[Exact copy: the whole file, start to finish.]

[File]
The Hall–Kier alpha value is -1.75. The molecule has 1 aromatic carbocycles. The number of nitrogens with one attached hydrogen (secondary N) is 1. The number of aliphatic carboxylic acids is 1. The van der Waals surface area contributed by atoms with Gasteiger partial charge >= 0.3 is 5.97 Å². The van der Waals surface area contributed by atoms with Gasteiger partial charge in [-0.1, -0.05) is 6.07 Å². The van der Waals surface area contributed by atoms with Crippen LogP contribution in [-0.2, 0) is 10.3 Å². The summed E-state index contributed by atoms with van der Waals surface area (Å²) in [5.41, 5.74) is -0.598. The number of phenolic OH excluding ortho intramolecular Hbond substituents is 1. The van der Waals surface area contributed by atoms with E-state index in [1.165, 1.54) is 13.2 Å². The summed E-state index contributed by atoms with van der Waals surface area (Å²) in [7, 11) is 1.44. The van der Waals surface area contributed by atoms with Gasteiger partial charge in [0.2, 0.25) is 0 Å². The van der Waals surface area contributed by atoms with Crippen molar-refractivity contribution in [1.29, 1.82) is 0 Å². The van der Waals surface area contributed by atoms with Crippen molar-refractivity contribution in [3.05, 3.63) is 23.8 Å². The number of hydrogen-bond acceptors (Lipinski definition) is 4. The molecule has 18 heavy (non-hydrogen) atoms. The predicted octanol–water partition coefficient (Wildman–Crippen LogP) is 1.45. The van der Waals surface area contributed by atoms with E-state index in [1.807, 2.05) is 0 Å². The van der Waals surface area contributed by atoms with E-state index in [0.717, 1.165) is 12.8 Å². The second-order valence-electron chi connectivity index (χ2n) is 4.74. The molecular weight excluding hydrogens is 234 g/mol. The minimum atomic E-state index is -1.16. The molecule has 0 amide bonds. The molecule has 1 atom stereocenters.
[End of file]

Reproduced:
The Hall–Kier alpha value is -1.75. The molecule has 1 aromatic carbocycles. The number of nitrogens with one attached hydrogen (secondary N) is 1. The number of aliphatic carboxylic acids is 1. The van der Waals surface area contributed by atoms with Gasteiger partial charge >= 0.3 is 5.97 Å². The van der Waals surface area contributed by atoms with Gasteiger partial charge in [-0.1, -0.05) is 6.07 Å². The van der Waals surface area contributed by atoms with Crippen LogP contribution in [-0.2, 0) is 10.3 Å². The summed E-state index contributed by atoms with van der Waals surface area (Å²) in [5.41, 5.74) is -0.598. The number of phenolic OH excluding ortho intramolecular Hbond substituents is 1. The van der Waals surface area contributed by atoms with E-state index in [1.165, 1.54) is 13.2 Å². The summed E-state index contributed by atoms with van der Waals surface area (Å²) in [7, 11) is 1.44. The van der Waals surface area contributed by atoms with Gasteiger partial charge in [0.2, 0.25) is 0 Å². The van der Waals surface area contributed by atoms with Crippen molar-refractivity contribution in [1.29, 1.82) is 0 Å². The van der Waals surface area contributed by atoms with Crippen molar-refractivity contribution in [3.05, 3.63) is 23.8 Å². The number of hydrogen-bond acceptors (Lipinski definition) is 4. The molecule has 18 heavy (non-hydrogen) atoms. The predicted octanol–water partition coefficient (Wildman–Crippen LogP) is 1.45. The van der Waals surface area contributed by atoms with E-state index in [1.807, 2.05) is 0 Å². The van der Waals surface area contributed by atoms with E-state index in [0.717, 1.165) is 12.8 Å². The second-order valence-electron chi connectivity index (χ2n) is 4.74. The molecular weight excluding hydrogens is 234 g/mol. The minimum atomic E-state index is -1.16. The molecule has 0 amide bonds. The molecule has 1 atom stereocenters.